Designing a Sports Field Using a Quadratic Function
Pure math or applied math? What’s your preference? Providing the right balance between the two lies at the heart of any mathematics curriculum. So it’s always a treat for me when the opportunity presents itself to challenge my students to transfer their skills and knowledge in abstract algebra to a practical real-world situation.
The topic we have been studying for several weeks is quadratic functions. Here in Japan, quadratic functions are one of the four broad topics that define the MEXT (Monbu Kagaku Sho) curriculum for Grade 10 students. We spent a few weeks mastering the skills, solving the equations, drawing the graphs, and learning a variety of ‘tools’ to solve problems.
Next it was time to see how well we could use the tools to solve a practical question:
What are the ideal dimensions for a soccer field and 400 meter running track, or more precisely stated, what are the dimensions of the largest rectangular field that will fit inside an oval with a 400m perimeter?
As with many mathematical problems, the simplicity of the question belies the difficulty of arriving at a solution. The key was for students to create their own mathematical function, an equation in which all the possible choices can be revealed through just one chosen variable.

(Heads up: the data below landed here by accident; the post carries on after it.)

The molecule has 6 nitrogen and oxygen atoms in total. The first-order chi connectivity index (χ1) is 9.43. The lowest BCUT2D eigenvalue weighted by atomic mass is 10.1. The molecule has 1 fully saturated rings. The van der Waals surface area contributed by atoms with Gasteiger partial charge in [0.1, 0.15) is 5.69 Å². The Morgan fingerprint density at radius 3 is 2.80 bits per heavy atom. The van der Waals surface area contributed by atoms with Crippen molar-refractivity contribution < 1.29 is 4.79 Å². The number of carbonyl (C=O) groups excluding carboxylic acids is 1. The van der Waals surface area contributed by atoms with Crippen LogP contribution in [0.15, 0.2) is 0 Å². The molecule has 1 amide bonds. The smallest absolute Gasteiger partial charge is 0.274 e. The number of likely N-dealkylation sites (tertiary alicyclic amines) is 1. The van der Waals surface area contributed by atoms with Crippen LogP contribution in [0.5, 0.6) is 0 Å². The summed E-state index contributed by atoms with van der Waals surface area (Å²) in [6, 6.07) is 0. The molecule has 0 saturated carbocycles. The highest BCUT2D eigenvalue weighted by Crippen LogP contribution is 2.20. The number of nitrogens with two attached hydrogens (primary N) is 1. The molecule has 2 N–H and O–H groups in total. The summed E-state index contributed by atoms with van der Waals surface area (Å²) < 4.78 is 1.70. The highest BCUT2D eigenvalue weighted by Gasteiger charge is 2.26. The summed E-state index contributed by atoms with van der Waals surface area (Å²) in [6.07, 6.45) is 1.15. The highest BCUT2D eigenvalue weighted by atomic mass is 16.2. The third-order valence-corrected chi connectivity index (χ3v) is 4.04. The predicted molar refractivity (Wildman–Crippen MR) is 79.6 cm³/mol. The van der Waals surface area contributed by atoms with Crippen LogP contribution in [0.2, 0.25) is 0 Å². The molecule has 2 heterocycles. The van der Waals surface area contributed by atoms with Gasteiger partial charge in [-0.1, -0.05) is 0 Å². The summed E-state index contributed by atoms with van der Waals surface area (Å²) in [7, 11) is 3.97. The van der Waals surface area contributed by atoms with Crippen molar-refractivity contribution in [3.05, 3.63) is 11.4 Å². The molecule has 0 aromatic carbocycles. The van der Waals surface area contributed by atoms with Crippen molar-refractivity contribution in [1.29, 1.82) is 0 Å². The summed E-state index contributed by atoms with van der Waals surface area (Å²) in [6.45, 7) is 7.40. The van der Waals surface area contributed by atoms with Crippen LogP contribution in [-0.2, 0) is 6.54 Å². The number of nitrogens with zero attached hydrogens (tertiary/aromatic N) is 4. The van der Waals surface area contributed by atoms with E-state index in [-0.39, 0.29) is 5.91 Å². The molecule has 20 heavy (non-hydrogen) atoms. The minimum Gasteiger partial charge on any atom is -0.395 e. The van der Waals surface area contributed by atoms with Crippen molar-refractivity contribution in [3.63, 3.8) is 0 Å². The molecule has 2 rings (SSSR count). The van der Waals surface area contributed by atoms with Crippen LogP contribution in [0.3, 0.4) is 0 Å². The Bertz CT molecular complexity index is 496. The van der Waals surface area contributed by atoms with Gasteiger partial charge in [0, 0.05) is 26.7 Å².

Here is one possible function:
Next, the students needed to arrive at a value of “x” that makes the expression as large as possible. Recognizing the expression as a quadratic function, my students quickly realized the solution would be equivalent to the vertex point of the graph!
At the very end of the process, we used a calculator to approximate the exact answer: 100m by 63.7m, or a field of 6370 square meters.
To complete the project, we did a little online research to look up the size of various well-known soccer fields and were surprised to learn that larger fields are theoretically possible! How can this be? It is a salutary reminder that models can only be as good as the assumptions we make to construct them. In this instance, we deduced that the invisible center point of the semi-circles of the track can be moved away from the goal line to expand the field ever so slightly. Our answer was not ‘wrong’, but it could be modified if we choose to reconsider our assumptions.
A challenge for another day!